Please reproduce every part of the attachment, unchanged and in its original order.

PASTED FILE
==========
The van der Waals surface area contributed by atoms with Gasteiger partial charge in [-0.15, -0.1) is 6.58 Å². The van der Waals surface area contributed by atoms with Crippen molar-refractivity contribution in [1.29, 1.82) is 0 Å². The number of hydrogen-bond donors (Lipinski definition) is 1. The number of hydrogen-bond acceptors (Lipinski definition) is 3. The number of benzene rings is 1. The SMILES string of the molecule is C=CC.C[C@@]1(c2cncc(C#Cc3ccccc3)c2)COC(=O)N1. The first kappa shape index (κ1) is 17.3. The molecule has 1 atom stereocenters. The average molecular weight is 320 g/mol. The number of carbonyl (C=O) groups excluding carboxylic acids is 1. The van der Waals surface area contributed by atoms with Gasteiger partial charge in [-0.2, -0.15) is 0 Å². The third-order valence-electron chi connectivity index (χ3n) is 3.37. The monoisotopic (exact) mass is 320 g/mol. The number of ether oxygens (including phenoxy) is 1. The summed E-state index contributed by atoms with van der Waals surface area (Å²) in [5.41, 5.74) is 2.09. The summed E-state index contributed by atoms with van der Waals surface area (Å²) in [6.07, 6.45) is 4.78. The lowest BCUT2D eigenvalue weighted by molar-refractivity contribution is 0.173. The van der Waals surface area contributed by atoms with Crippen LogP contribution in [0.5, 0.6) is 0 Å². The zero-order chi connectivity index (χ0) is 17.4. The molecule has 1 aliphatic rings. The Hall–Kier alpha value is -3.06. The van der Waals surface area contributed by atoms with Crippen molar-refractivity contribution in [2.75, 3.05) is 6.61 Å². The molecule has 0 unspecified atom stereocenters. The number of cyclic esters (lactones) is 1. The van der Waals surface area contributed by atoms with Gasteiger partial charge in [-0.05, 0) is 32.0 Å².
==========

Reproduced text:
The van der Waals surface area contributed by atoms with Gasteiger partial charge in [-0.15, -0.1) is 6.58 Å². The van der Waals surface area contributed by atoms with Crippen molar-refractivity contribution in [1.29, 1.82) is 0 Å². The number of hydrogen-bond donors (Lipinski definition) is 1. The number of hydrogen-bond acceptors (Lipinski definition) is 3. The number of benzene rings is 1. The SMILES string of the molecule is C=CC.C[C@@]1(c2cncc(C#Cc3ccccc3)c2)COC(=O)N1. The first kappa shape index (κ1) is 17.3. The molecule has 1 atom stereocenters. The average molecular weight is 320 g/mol. The number of carbonyl (C=O) groups excluding carboxylic acids is 1. The van der Waals surface area contributed by atoms with Gasteiger partial charge in [-0.2, -0.15) is 0 Å². The third-order valence-electron chi connectivity index (χ3n) is 3.37. The monoisotopic (exact) mass is 320 g/mol. The number of ether oxygens (including phenoxy) is 1. The summed E-state index contributed by atoms with van der Waals surface area (Å²) in [5.41, 5.74) is 2.09. The summed E-state index contributed by atoms with van der Waals surface area (Å²) in [6.07, 6.45) is 4.78. The lowest BCUT2D eigenvalue weighted by molar-refractivity contribution is 0.173. The van der Waals surface area contributed by atoms with Crippen LogP contribution in [0.5, 0.6) is 0 Å². The zero-order chi connectivity index (χ0) is 17.4. The molecule has 1 aliphatic rings. The Hall–Kier alpha value is -3.06. The van der Waals surface area contributed by atoms with Crippen molar-refractivity contribution in [2.75, 3.05) is 6.61 Å². The molecule has 0 unspecified atom stereocenters. The number of cyclic esters (lactones) is 1. The van der Waals surface area contributed by atoms with Gasteiger partial charge in [-0.05, 0) is 32.0 Å².